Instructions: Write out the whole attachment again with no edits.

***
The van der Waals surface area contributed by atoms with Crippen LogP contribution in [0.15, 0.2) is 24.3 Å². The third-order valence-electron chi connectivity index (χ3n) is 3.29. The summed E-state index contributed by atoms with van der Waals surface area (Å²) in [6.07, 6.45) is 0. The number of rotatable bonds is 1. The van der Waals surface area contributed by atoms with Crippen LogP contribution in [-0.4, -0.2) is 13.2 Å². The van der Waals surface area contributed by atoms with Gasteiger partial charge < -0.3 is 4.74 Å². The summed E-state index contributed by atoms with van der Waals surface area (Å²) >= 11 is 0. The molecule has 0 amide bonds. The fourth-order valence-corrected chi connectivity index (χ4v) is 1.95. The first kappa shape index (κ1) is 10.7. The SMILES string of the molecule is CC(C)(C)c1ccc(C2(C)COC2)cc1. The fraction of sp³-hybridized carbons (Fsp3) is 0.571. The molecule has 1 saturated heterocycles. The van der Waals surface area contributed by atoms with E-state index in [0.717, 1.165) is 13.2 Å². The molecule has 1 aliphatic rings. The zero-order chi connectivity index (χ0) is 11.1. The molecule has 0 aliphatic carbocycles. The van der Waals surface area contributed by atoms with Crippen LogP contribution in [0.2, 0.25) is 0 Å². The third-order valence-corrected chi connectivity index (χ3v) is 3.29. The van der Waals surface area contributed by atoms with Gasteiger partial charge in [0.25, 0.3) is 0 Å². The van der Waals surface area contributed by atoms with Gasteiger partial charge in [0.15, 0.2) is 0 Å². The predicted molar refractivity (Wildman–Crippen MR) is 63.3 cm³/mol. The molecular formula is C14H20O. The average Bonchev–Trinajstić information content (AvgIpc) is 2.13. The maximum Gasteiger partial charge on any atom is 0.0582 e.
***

The van der Waals surface area contributed by atoms with Crippen LogP contribution in [0.15, 0.2) is 24.3 Å². The third-order valence-electron chi connectivity index (χ3n) is 3.29. The summed E-state index contributed by atoms with van der Waals surface area (Å²) in [6.07, 6.45) is 0. The number of rotatable bonds is 1. The van der Waals surface area contributed by atoms with Crippen LogP contribution in [-0.4, -0.2) is 13.2 Å². The van der Waals surface area contributed by atoms with Gasteiger partial charge < -0.3 is 4.74 Å². The summed E-state index contributed by atoms with van der Waals surface area (Å²) >= 11 is 0. The molecule has 0 amide bonds. The fourth-order valence-corrected chi connectivity index (χ4v) is 1.95. The first kappa shape index (κ1) is 10.7. The SMILES string of the molecule is CC(C)(C)c1ccc(C2(C)COC2)cc1. The fraction of sp³-hybridized carbons (Fsp3) is 0.571. The molecule has 1 saturated heterocycles. The van der Waals surface area contributed by atoms with E-state index in [0.717, 1.165) is 13.2 Å². The molecule has 1 aliphatic rings. The zero-order chi connectivity index (χ0) is 11.1. The molecule has 0 aliphatic carbocycles. The van der Waals surface area contributed by atoms with Crippen LogP contribution in [0.2, 0.25) is 0 Å². The third-order valence-corrected chi connectivity index (χ3v) is 3.29. The van der Waals surface area contributed by atoms with Gasteiger partial charge in [0.25, 0.3) is 0 Å². The van der Waals surface area contributed by atoms with Gasteiger partial charge in [0.15, 0.2) is 0 Å². The predicted molar refractivity (Wildman–Crippen MR) is 63.3 cm³/mol. The molecular formula is C14H20O. The average Bonchev–Trinajstić information content (AvgIpc) is 2.13. The maximum Gasteiger partial charge on any atom is 0.0582 e.